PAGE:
Description: A common measurement of body temperature during exercise in a hot, humid environment is mean skin temperature collected from 3-12 sites on the body. However, such an approach fails to demonstrate localized differences in skin temperature that are likely to exist as a function of gender. The purpose of this study was to examine potential differences in skin temperature between men and women at 17 different locations on the body. Young women (21 ± 1 y; n = 11) and men (23 ± 3; n = 10) were recruited to complete a 60-min walk/jog interval protocol in a hot (34 ± 1 °C), humid (64 ± 8%) environment while skin temperature was measured. Data was analyzed using a repeated-measures ANOVA (p < 0.05) and location of interaction effects determined using a Fisher’s least squares difference test. We observed a higher change (p < 0.05) from baseline skin temperatures (ΔTsk) for women in three locations: left upper back (women: avg. ΔTsk = 4.12 ± 0.20 °C; men: avg. ΔTsk = 2.70 ± 0.10 °C), right upper back (women: avg. ΔTsk = 4.19 ± 0.07 °C; men: avg. ΔTsk = 2.92 ± 0.05 °C), and right mid-back (women: avg. ΔTsk = 4.62 ± 0.14 °C; men: avg. ΔTsk =3.55 ± 0.09 °C). Individual time differences between genders occurred after 7- (left upper back) and 15-min (right upper back, right mid-back) of exercise and were maintained until the end of exercise. Women have a greater increase in skin temperature at three locations on the back following the onset of exercise in a hot, humid environment. This report provides important information regarding the implications of women exercising in a hot, humid environment.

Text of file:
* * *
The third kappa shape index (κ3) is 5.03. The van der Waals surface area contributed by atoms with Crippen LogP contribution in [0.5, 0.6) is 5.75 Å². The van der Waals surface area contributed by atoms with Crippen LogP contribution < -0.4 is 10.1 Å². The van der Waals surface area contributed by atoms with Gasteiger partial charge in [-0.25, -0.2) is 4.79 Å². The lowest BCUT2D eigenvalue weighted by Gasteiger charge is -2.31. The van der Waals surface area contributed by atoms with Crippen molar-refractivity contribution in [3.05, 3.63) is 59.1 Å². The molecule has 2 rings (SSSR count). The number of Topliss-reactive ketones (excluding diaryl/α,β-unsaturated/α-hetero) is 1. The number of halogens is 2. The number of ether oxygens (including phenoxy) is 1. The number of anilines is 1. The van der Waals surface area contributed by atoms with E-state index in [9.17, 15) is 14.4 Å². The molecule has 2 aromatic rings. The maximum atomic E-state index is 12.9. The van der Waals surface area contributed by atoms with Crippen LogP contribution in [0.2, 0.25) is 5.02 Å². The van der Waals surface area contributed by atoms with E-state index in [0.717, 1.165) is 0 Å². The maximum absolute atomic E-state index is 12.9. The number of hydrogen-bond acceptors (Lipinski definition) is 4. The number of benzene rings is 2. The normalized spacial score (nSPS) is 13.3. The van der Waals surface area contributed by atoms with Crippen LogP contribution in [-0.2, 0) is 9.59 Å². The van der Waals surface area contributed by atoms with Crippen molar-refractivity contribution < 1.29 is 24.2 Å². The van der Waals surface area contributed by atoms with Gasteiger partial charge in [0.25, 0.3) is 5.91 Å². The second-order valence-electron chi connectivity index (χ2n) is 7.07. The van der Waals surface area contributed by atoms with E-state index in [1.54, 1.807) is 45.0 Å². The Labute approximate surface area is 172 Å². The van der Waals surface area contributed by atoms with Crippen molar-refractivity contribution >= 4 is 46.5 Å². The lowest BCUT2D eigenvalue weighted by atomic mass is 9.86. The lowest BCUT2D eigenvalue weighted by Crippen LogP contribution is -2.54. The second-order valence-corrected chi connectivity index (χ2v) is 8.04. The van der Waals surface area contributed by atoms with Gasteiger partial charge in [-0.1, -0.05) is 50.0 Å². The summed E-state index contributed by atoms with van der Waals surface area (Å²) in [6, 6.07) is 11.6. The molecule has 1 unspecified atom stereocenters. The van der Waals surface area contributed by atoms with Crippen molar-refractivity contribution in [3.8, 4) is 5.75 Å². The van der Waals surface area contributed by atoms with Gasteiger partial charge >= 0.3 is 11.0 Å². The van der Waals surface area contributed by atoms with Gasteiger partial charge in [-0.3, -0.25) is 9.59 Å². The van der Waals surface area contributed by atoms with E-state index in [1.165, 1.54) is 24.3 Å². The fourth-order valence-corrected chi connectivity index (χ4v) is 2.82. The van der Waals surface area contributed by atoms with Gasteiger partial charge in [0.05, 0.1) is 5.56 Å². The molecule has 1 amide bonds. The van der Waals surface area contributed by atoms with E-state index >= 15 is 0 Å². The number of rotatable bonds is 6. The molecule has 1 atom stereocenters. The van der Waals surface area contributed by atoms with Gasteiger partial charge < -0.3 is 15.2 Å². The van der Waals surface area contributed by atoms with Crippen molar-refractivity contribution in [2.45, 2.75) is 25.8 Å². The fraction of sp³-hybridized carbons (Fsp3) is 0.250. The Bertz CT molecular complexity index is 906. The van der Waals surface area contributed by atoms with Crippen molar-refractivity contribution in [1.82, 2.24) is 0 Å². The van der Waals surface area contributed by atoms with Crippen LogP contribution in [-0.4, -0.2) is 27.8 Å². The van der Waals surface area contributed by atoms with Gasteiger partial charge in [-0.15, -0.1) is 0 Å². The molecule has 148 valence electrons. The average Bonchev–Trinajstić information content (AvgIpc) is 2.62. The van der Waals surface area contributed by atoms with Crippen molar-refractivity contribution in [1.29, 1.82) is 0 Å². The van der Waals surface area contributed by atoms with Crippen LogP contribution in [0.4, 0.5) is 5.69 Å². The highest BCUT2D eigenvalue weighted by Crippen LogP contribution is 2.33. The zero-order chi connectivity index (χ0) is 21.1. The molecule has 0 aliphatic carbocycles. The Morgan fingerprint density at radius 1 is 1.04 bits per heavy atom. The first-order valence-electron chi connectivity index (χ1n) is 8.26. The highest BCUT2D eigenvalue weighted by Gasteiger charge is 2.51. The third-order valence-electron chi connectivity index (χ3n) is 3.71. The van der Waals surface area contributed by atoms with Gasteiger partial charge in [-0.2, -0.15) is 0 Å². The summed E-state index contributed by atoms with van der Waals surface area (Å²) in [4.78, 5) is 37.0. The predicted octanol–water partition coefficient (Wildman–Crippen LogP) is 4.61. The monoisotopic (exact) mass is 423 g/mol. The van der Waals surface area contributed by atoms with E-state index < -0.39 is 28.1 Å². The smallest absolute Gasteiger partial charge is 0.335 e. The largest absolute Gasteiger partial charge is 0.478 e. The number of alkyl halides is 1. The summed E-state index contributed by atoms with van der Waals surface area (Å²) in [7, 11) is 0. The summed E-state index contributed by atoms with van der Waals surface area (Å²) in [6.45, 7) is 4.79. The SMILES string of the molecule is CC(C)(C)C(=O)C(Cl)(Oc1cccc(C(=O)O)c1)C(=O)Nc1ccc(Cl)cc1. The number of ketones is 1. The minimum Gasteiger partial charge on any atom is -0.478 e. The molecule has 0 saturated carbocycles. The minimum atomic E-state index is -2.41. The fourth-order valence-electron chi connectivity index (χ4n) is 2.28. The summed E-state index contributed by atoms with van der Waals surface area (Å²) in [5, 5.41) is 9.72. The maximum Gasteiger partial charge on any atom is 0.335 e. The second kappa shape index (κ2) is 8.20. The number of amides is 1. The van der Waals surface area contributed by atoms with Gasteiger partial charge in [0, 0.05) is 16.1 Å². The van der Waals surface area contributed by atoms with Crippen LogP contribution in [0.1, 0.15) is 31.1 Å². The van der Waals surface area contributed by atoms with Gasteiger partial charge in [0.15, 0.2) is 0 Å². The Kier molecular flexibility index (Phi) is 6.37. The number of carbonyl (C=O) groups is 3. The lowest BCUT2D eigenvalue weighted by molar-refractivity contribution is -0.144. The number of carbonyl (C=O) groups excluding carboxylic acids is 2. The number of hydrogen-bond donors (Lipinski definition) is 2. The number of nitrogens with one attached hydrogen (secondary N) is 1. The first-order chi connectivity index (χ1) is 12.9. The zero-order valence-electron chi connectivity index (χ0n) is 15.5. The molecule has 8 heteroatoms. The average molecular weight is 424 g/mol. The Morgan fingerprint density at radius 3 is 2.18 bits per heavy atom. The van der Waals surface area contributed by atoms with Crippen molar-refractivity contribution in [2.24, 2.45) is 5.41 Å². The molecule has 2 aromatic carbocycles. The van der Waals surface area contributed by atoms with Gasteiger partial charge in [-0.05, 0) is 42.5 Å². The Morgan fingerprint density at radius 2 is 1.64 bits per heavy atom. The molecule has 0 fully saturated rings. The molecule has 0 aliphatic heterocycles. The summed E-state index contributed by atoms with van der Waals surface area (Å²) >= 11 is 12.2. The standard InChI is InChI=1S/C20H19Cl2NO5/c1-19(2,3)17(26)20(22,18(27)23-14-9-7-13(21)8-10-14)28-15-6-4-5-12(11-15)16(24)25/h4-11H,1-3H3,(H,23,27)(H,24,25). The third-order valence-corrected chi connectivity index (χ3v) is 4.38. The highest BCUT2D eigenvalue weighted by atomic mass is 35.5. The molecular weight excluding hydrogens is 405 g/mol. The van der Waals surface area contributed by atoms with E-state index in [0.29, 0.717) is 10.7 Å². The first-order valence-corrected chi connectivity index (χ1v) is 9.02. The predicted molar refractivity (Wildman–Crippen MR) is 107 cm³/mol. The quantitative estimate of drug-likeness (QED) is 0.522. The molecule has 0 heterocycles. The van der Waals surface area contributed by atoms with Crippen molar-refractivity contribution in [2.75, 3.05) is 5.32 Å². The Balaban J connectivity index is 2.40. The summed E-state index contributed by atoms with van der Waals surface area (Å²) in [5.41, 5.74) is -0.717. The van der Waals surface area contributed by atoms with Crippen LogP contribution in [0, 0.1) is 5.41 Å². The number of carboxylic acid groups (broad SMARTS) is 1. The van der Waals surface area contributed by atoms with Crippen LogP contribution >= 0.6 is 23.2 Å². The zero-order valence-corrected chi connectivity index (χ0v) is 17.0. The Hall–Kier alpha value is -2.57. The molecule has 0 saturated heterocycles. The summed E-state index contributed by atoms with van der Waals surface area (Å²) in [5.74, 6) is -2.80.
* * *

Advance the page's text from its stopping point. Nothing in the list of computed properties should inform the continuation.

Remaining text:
Date: August 2014
Creator: Venable, Adam Steven

Acute Effects of the Antibiotic Streptomycin on Neural Network Activity and Pharmacological Responses

Description: The purpose of this study is to find out that if antibiotic streptomycin decreases neuronal network activity or affects the pharmacological responses. The experiments in this study were conducted via MEA (multi-electrode array) technology which records neuronal activity from devices that have multiple small electrodes, serve as neural interfaces connecting neurons to electronic circuitry. The result of this study shows that streptomycin lowered the spike production of neuronal network, and also, sensitization was seen when neuronal network pre-exposed to streptomycin.
Date: December 2014
Creator: Zeng, Wei Rong

Immunohistochemistry of the Gills of the Channel Catfish Ictalurus Punctatus: Cells and Neurochemicals That May Be Involved in the Control of Cardioventilatory Reflexes